ST. PETERSBURG — The city still would have discharged sewage into Tampa Bay during the past two summers even if it hadn't shuttered a waterfront sewage plant near downtown.
But having the plant available would have reduced the spills, a state investigation concluded.
The report also found a lack of cohesion among sewer officials. It revealed that none of the city's chief sewer plant operators agreed with the decision to close the Albert Whitted plant.
The plant was closed in April 2015 to save money on upkeep even though work on a replacement has not been completed.
St. Petersburg City Council member Amy Foster, who has pushed for more transparency on sewer issues, said the report illustrates a "culture of secrecy."
"The fact that not one single plant operator thinks it's a good idea to close Albert Whitted and no one listened? That's concerning," she said.
The city's former engineering director, Tom Gibson, told state investigators that nearly a decade of tight budgets had influenced the decision to close the plant. Gibson was demoted by Mayor Rick Kriseman for his role in the sewer mess.
Much of the state Department of Environmental Protection's investigation, released Tuesday, is familiar ground to those who have followed the city's sewer crisis. Since August 2015, the city has experienced a series of heavy storms that have prompted it to discharge about 200 million gallons of sewage into local watersheds and waterways, including Tampa Bay.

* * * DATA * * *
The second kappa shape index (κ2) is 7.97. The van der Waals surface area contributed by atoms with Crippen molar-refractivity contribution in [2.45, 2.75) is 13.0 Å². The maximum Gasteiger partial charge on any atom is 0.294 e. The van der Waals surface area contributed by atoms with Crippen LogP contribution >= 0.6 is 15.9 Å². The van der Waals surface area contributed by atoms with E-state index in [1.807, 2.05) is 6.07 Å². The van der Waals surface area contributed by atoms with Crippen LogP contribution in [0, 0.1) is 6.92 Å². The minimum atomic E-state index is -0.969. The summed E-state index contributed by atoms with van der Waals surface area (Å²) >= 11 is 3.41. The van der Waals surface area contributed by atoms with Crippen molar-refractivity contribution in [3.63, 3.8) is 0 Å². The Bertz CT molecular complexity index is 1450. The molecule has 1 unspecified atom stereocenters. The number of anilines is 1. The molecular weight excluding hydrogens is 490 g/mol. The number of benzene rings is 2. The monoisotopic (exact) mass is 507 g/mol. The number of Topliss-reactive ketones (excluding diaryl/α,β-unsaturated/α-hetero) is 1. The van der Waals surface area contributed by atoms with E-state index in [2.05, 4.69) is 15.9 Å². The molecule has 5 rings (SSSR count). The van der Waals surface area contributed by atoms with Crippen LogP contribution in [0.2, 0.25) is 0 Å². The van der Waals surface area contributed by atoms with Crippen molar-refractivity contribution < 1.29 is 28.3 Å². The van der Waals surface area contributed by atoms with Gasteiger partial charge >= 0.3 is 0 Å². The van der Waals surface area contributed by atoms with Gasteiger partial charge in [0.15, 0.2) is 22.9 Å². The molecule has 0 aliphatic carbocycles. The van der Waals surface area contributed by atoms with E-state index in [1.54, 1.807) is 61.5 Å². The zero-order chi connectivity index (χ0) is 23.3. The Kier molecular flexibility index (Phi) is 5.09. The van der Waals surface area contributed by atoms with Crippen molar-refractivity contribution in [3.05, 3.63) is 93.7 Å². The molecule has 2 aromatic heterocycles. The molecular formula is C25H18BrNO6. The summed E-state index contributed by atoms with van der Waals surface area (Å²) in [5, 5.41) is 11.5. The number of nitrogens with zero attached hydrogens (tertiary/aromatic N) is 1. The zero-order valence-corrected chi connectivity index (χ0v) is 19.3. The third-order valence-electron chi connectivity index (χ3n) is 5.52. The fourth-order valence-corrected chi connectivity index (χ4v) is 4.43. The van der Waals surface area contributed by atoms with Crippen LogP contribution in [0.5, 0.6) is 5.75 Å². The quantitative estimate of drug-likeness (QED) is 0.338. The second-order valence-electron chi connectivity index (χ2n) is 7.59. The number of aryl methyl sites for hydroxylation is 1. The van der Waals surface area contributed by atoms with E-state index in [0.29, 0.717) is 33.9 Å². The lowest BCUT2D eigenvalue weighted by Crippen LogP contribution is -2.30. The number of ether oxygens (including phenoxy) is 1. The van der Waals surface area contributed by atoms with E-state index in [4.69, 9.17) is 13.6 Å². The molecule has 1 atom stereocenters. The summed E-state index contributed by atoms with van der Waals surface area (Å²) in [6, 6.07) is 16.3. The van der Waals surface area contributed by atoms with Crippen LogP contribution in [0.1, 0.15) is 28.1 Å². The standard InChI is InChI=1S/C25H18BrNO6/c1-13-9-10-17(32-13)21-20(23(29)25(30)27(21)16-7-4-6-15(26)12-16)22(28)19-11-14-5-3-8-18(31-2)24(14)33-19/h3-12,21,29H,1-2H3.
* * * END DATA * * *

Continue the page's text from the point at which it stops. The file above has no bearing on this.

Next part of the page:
The recommendations can be read as a more detailed supplemental document to a consent order currently being finalized between the DEP and the city. That order calls for more than $800,000 in fines or for the city to fast-track work to lessen the chance of future discharges.
"It's a lot more detailed than we could put into the consent order," said DEP spokeswoman Shannon Herbon.
The city is already implementing many of the recommendations. They include digging new injection wells to dispose of treated sewage during major storms, expanding the capacity of the city's three sewage plants and developing a master plan to prevent future problems.
Kriseman has proposed a $304 million plan to resolve the crisis that has stained the city's reputation. In 2016, St. Petersburg was responsible for 51 percent of all sewer overflows in Florida, according to a DEP tally.
Public Works spokesman Bill Logan said the city welcomed the report.
"We're happy to have DEP looking into what happened, uncovering the truth and getting the city back to where we need to be," he said.